By Sergei Mosunov
Aug 29, 2022
Pitching To Investors: Three Best Practices For Fintech Founders
Fundraising is integral to a startup’s development. Founders need to earn investors’ trust by providing all the possible traction, but with the ongoing economic slowdowns and intensifying competition, venture capitalists are becoming more and more cautious in their decisions. I know it very well from my own experience with fundraising for the financial technology startup I cofounded.
In finance, the competitive environment is significant. On one hand, it is the red ocean where the entire accounting of money in the form of a balance sheet was invented hundreds of years ago; on the other hand, I believe the last major innovation took place with the advent of the first automated transaction systems.
But from my perspective, there is great potential for change in the financial sector. For example, the use of neobanks in the U.S. has grown, and today, there are nearly 30 million digital-only bank account holders in the U.S., according to Insider Intelligence. Another example is the stock market. It’s experienced dropsthis year. But, based on my observations, banks seem stable, which speaks of the accumulated strength and stability of this sector of the economy.
But how do you win over the competition if you’re trying to launch a startup in the finance space and appeal to investors? There are no easy answers.
In these circumstances, a fintech founder should be more convincing in communication with potential investors to get funding. Here are a few things you need to pay attention to in order to pitch your startup to venture capitalists with a favorable outcome.
1. Killer Features Or Hooks
Ensure your company can offer something different compared to similar competitor models. For example, my company provides early wage access, which is a feature, or “hook,” that helps us differentiate ourselves from others on the market. Such features are needed to create the product market fit that all startups dream of and all venture investors are looking for.
Keep in mind that when you have a hook, you need to be able to explain it to venture capitalists briefly but precisely. They know the value of a killer feature; your task is to show that you know what you are talking about. One way you can do this is by demonstrating that you’ve done your research.

They know the value of a killer feature; your task is to show that you know what you are talking about

2. Unit Economics
After identifying your startup’s competitive advantages, identify and evaluate its unit economics and the company’s potential for significant economic achievements in the form of profit when it scales. Investors, especially in the early stages, are always trying to assess what will happen to a project in the future and what kind of economy awaits it.
During this analysis, founders and investors might learn that rapid growth is only possible at the very beginning when early customers want such a product, but the company doesn’t have much long-term potential. Or, they might learn that with further growth, the cost of a client will be much higher in operational form. That’s often why many early startups can’t overcome the “death valley” curve. In my experience, early investors might try to evaluate startups as private equity. This helps them see the real estimate the project might have if it can’t grow quickly and remains with a limited client base.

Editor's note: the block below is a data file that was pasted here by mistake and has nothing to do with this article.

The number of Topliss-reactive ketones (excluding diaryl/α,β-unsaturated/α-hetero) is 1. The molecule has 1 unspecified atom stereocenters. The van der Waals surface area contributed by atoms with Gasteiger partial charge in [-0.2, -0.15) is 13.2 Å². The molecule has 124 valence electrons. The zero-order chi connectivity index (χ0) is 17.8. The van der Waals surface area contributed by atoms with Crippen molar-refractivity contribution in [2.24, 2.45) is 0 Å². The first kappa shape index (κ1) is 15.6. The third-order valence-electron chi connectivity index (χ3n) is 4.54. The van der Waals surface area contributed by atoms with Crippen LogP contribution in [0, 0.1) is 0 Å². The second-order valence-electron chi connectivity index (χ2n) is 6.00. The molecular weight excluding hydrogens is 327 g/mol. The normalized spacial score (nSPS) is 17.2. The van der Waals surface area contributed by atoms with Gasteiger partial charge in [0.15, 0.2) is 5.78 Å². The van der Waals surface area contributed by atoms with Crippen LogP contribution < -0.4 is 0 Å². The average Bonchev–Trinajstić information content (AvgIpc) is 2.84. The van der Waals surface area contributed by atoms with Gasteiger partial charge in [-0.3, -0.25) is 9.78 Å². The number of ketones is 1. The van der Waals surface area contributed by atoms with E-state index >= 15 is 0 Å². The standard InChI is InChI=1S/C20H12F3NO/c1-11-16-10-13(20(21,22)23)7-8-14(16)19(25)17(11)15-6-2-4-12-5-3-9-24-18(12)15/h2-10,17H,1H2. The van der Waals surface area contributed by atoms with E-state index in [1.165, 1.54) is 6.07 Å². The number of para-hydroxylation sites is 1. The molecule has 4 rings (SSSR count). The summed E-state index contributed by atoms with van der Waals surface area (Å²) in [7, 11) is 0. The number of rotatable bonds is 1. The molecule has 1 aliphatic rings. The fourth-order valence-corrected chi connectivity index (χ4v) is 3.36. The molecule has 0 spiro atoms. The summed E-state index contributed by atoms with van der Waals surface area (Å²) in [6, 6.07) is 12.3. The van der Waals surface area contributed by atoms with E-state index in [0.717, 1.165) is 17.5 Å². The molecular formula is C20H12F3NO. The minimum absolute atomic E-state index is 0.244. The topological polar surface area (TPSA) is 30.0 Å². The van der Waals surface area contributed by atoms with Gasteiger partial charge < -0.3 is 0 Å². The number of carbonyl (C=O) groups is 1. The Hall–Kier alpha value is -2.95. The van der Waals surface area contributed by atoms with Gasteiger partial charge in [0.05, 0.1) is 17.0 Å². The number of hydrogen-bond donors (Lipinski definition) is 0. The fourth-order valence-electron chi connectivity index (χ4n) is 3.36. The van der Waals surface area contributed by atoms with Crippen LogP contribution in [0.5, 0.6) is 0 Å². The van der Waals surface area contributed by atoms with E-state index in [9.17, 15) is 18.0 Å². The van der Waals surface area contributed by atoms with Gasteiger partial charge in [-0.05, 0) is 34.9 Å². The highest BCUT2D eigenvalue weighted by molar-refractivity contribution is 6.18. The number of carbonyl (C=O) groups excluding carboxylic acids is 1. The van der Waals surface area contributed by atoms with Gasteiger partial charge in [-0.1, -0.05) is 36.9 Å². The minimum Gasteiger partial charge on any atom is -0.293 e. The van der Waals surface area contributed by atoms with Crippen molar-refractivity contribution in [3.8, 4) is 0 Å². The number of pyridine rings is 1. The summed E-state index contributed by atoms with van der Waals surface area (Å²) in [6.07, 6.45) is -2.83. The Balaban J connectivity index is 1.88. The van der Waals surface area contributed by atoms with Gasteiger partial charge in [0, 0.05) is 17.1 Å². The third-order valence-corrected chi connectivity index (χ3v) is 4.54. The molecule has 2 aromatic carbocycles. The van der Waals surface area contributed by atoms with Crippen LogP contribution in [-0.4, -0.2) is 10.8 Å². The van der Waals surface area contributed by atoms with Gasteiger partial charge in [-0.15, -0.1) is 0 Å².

3. Metrics
After defining your unique features and unit economics, you need to make investors believe that you are the one who can build a company worth investing in. You need to be thoughtful about how you present your startup and what you say in that presentation. Your pitch must be well-calibrated.
I learned from Scott Kupor’s book Secrets of Sand Hill Road that startup money is needed for derisking the business and growth. From my perspective, company valuation depends on whether you can reduce the very risks I described above. By showing killer features, unit economics and metrics to investors, founders can prove their understanding of the market and their ability to lead the company to success and overcome difficulties that might occur in the process.
In my experience, while examining new startups, investors will be looking for the features they’ve already seen in the companies that worked well for them in the past. Thus, founders should research portfolios of investors and venture funds in order to understand whether their startup has any similarities with those companies and use it in their pitch.
Everything in consumer finance is based on funnels, such as marketing, sales, risk, etc. Investors know about these funnels and pay attention to the way founders present them. So-called neobanks, for example, might be guided by indicators related to monthly active users and daily active users, as the entire profitability of the company is based on the client’s involvement and their actions. So, any investor will look at the ratio of sleeping to active clients and compare them with benchmarks and their own understanding of the industry.
Every metric, or funnel, should give a clear description of the client path and how this path works or needs to be improved. Banks also have lead magnets (i.e., hooks), downside/upside and so on. Investors very often sit down and sort out the business funnel of sales and customer acquisition.
Today, the main problem is that the markets are shrinking, and the evaluation of any startup is based on many things, such as the competitive environment and the ability of a startup to find the right features that can attract and retain a client. Founders should sort these things out if they want to sound reliable to investors.
Wale is an intelligent data & analytics platform for VC/PE investors
Copyright Wale 2023 / Privacy / Terms and Conditions / Cookie Settings